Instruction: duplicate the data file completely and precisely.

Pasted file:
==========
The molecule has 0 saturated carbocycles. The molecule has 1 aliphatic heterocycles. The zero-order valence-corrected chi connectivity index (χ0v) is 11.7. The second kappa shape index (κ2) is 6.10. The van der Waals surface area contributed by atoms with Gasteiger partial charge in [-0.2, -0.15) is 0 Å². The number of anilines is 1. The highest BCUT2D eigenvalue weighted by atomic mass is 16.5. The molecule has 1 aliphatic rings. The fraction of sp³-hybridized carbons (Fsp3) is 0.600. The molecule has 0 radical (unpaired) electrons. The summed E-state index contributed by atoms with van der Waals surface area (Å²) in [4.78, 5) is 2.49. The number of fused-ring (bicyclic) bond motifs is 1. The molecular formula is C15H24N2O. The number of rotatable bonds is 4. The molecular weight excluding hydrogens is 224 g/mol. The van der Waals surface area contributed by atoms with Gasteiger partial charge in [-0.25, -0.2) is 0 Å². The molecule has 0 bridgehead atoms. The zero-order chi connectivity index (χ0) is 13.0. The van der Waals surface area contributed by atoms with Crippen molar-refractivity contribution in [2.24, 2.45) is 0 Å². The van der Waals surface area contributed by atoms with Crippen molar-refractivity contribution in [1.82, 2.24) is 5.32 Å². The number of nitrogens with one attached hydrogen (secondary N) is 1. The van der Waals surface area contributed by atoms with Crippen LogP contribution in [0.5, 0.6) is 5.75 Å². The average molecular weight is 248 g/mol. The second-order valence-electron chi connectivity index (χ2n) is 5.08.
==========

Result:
The molecule has 0 saturated carbocycles. The molecule has 1 aliphatic heterocycles. The zero-order valence-corrected chi connectivity index (χ0v) is 11.7. The second kappa shape index (κ2) is 6.10. The van der Waals surface area contributed by atoms with Gasteiger partial charge in [-0.2, -0.15) is 0 Å². The number of anilines is 1. The highest BCUT2D eigenvalue weighted by atomic mass is 16.5. The molecule has 1 aliphatic rings. The fraction of sp³-hybridized carbons (Fsp3) is 0.600. The molecule has 0 radical (unpaired) electrons. The summed E-state index contributed by atoms with van der Waals surface area (Å²) in [4.78, 5) is 2.49. The number of fused-ring (bicyclic) bond motifs is 1. The molecular formula is C15H24N2O. The number of rotatable bonds is 4. The molecular weight excluding hydrogens is 224 g/mol. The van der Waals surface area contributed by atoms with Gasteiger partial charge in [-0.25, -0.2) is 0 Å². The molecule has 0 bridgehead atoms. The zero-order chi connectivity index (χ0) is 13.0. The van der Waals surface area contributed by atoms with Crippen molar-refractivity contribution in [2.24, 2.45) is 0 Å². The van der Waals surface area contributed by atoms with Crippen molar-refractivity contribution in [1.82, 2.24) is 5.32 Å². The number of nitrogens with one attached hydrogen (secondary N) is 1. The van der Waals surface area contributed by atoms with Crippen LogP contribution in [0.5, 0.6) is 5.75 Å². The average molecular weight is 248 g/mol. The second-order valence-electron chi connectivity index (χ2n) is 5.08.